law. he will that night be triumphantly
named for Senator. He. scorns the propo
sition and drives those who make it in
dignantly from the executive office, lie
is mao"t: (o say: "D the Senatorship;
lam the representative of the people."
I JK/XTAGUE A STRIKING FIGURE.
Andrew Jackson Montague is indeed
the "Nicholas Burr" of the Virginia
Democracy. Against the best judgment
of his friends (who could see nothing in
tho effort but hopeless defeat) he. took
the. platform of the "May Conference"'
for his campaign shibboleth; went before
the people, appealed to them for their
support, and created a tidal wave which
enabled him to unhorse old leaders and
become himself, by all orirls. the most
conspicuous figure in Virginia, politics.
His campaign— the most brilliant since
the days of Henry A. Wise — not only in
sured his own nomination for Governor,
but has become infinitely more far-reach
ing- in its effect. Indeed, it partakes
much of the nature of a political revo
i lution. such as now and then in all ages
have been known to jar the very foun
dations of human institutions.
TO ITS LOGICAL CONCLUSION.
It bee-ins io look as if the people of
; the State were in a mood to carry it
to its logical conclusion, and name at
Norfolk, as representatives on the en
tire ticket, men who have, been promi-
With the lot the buildings and their
appointments will cost. $150,000 and the
hospital will be opened to -patients with
out a dollar of indebtedness. The build
ing- will be a massive and architecturally
notable three-story and basement struc
ture consisting of two large rectangular
wings and a central connecting: portion.
It will front on Broad Street, one side
being on Twelfth Street. In the matter
•of nil modern conveniences and appoint
ments the building will bo equipped fully
and completely. Electric elevators for
the removal of patients and an X-ray
room with the most expensive apparatus
The hospital will have provision for 140
hods— -about double the capacity of the
Old Dominion Hospital. There will be
a number of fine rooms for pay patients,
but it will be entirely and altogether a
charitable institution, as every dollar of
receipts from pay- patients will simply
pass into the treasury to swell the fund
which will go to increasing and enlarging
the institution's charity work among
those unable to pay. It will be in no
sense a money-making institution, and
I the crowd. For a time it was thought
a number hud been killed and injured,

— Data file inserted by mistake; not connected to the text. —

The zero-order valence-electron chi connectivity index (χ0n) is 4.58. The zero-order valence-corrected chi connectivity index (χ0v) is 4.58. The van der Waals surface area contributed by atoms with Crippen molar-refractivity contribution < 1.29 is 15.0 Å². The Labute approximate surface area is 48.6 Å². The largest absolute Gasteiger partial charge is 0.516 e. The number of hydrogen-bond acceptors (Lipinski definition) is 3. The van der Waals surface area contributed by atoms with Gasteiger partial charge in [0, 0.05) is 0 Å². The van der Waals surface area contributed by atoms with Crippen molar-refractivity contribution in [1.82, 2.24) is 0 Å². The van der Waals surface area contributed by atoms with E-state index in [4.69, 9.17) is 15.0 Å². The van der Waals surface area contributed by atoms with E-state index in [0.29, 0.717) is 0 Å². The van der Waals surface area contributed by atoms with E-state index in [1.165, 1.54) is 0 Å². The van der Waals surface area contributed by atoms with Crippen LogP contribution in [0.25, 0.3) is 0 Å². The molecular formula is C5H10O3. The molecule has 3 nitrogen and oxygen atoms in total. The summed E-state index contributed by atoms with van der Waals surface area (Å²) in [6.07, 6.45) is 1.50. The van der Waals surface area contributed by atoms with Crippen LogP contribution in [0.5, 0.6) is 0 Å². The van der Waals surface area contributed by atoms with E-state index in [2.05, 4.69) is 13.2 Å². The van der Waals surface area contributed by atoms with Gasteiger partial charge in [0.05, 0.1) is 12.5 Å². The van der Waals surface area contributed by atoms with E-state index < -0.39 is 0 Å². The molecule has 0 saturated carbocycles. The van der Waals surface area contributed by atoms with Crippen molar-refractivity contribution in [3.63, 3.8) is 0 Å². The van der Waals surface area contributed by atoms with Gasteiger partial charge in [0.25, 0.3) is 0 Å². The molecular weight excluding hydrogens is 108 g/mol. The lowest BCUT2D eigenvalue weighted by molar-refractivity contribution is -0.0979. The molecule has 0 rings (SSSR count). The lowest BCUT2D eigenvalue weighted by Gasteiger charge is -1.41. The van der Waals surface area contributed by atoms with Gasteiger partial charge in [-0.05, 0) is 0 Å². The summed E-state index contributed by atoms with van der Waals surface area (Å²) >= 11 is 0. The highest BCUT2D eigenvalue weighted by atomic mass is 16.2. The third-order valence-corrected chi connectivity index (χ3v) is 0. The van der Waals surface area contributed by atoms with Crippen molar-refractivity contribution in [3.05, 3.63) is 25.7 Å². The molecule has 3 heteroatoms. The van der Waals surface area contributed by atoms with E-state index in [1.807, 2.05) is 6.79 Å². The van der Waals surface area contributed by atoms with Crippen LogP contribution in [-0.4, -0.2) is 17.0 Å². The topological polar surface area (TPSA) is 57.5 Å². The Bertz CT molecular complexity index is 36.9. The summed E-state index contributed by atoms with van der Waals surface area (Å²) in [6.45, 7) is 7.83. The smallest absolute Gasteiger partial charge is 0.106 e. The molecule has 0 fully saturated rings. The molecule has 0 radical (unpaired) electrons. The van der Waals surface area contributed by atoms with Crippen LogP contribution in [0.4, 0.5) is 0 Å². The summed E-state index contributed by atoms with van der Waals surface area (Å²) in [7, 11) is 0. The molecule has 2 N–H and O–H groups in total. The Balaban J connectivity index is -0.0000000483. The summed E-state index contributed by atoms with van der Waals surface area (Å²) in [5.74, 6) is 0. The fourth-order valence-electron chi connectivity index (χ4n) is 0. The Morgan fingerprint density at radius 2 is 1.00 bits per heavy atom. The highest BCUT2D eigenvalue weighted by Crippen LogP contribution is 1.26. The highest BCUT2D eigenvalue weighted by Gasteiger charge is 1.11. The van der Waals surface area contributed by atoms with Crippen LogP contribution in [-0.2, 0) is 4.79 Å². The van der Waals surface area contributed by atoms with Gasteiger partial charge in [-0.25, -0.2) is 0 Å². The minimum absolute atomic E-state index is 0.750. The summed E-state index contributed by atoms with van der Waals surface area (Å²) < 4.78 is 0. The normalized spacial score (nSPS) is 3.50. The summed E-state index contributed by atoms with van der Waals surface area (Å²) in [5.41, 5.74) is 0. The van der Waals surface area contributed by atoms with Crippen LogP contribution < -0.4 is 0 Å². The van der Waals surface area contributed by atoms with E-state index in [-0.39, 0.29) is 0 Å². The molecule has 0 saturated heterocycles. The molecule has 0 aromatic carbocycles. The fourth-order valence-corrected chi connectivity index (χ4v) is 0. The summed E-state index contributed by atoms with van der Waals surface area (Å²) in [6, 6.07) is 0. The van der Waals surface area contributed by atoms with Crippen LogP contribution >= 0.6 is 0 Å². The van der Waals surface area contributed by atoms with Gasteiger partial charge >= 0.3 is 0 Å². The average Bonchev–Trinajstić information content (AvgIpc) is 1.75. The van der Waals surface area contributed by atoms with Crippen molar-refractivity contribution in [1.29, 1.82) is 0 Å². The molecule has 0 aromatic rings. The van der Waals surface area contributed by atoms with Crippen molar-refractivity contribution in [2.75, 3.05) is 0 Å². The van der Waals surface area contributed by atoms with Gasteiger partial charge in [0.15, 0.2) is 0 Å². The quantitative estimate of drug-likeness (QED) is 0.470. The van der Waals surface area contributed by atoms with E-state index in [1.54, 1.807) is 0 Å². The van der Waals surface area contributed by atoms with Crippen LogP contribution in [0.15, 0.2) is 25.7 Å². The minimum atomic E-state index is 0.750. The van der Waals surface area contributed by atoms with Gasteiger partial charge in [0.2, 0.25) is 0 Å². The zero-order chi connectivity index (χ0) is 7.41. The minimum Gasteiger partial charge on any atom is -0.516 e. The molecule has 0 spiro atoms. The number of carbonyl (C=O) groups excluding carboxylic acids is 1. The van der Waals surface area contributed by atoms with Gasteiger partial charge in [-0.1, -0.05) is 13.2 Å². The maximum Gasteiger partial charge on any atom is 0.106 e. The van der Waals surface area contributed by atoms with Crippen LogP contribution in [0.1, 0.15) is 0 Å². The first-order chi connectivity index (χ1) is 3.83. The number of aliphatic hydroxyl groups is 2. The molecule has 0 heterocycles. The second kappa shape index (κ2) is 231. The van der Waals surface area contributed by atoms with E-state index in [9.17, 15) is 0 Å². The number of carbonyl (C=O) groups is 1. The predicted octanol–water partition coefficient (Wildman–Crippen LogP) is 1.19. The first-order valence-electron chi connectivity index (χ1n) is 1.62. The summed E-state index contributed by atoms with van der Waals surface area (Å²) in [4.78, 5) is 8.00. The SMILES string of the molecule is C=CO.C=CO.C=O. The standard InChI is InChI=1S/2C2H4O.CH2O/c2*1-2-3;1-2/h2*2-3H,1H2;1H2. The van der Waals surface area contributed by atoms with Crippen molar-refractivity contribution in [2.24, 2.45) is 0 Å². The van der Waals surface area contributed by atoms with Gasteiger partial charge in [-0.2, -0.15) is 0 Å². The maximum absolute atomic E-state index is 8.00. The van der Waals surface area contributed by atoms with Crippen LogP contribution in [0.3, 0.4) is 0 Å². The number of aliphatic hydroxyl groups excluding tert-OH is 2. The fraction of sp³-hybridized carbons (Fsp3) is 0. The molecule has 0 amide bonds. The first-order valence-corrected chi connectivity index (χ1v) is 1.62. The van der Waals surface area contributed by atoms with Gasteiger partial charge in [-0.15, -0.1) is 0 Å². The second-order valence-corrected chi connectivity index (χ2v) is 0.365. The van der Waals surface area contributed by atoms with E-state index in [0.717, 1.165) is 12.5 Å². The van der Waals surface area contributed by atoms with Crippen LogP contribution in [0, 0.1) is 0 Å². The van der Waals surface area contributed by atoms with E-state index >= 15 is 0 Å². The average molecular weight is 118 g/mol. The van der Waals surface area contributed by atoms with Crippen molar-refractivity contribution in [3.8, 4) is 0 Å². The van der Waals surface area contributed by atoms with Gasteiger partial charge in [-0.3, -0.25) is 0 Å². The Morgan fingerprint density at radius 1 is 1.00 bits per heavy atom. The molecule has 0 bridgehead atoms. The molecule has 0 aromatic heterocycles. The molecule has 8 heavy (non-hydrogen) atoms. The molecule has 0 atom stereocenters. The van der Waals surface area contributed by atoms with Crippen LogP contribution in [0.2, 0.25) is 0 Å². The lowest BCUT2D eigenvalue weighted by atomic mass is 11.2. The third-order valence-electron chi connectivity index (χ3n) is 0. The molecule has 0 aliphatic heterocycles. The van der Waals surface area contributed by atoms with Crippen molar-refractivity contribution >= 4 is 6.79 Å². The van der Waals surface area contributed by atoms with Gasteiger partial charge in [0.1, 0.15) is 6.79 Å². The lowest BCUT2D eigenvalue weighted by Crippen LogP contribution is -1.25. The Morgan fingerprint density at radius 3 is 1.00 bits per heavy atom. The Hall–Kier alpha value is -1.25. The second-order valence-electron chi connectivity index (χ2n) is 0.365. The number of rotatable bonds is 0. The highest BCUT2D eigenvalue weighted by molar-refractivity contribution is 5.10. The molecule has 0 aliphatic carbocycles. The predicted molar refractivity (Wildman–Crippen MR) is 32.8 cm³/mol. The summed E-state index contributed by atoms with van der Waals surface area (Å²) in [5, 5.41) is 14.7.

but developments Indicate ihut about a
dozen were hint, some of them severely.
Thought That Accident Was Deliberate At
tempt at Train-Wrecking.
CBy Associated Press.)
PITTSBtTRG, PA., June 20.— Th<» South- !
western Express on the Pennsylvania.
Rattyray, known -a.-;- train No. 21, was
ditched at the east end siding- two ''miles
"ast of Greenburg. Pa., at an early hour
this morning:. Three passengers" were
lnirt, but their injuries are not of a serious
nature. Their names: Louis Hulton, of
Brooklyn; B. J. Harbison, of Louisville,
Ky.; H. B. I.oyd. of Cincinnati.
The other passengers escaped -with a
shading up and the injured were able to ':
continue on their way.
It is thought that the accident was a I
deliberate attempt at train-wreckings i
TO. A. ANDERSON.
nent in the movement led so brilliantly
and so successfully by Mr. Montague.
There appears hardly a. reasonable doubt
about, the nomination of Captain Joseph
E. "Willard. of Fairfax, for Lieutenant-
Governor, 'though he has a strong oppo
nent in State Senator George W. LeCato.
of ' Accomac. Captain Willard was a
prominent figure in the "May Confer
ence." ; He ran thf; risk of his very politi
cal existence by attaching his signature,
to the call, andi never -backed an inch
from any of the principles in%-olved.
The. nomination of Major William A.
Anderson, the "Lame Lion from Lexing
ton." for Attorney-General is predicted
by his friends, though he has several
strong competitors for the honor, chief
among them being State Senator John
L. Jeffries, of Culpeper. Major Anderson
was one of. the moving spirits fn the
"May Conference," and is one of the
ablest exponents of its principles. He
is a man in whom the people have un
bounded faith, as citizen, soldier, law
yer, and legislator. "His home, is in the
hearts of the people, and- this has not
unfrequently been called 'a people's
Without the appearance of any organ
ized movement looking to that end. it
would "jar" no^ well-posted politician
should the ticket of the Norfolk Conven
tion be-: For Governor, Andrew Jackson
Montague, of Danviile: for Lieutenant-
Governor, Joseph E. Willard. of Fairfax:
for Attorney-General, William A. Ander
son, of Rockbridge. A.hd good political
judges say it would sweep the State like
it:- success in drawing the patronage of
the more well-to-do will simply increase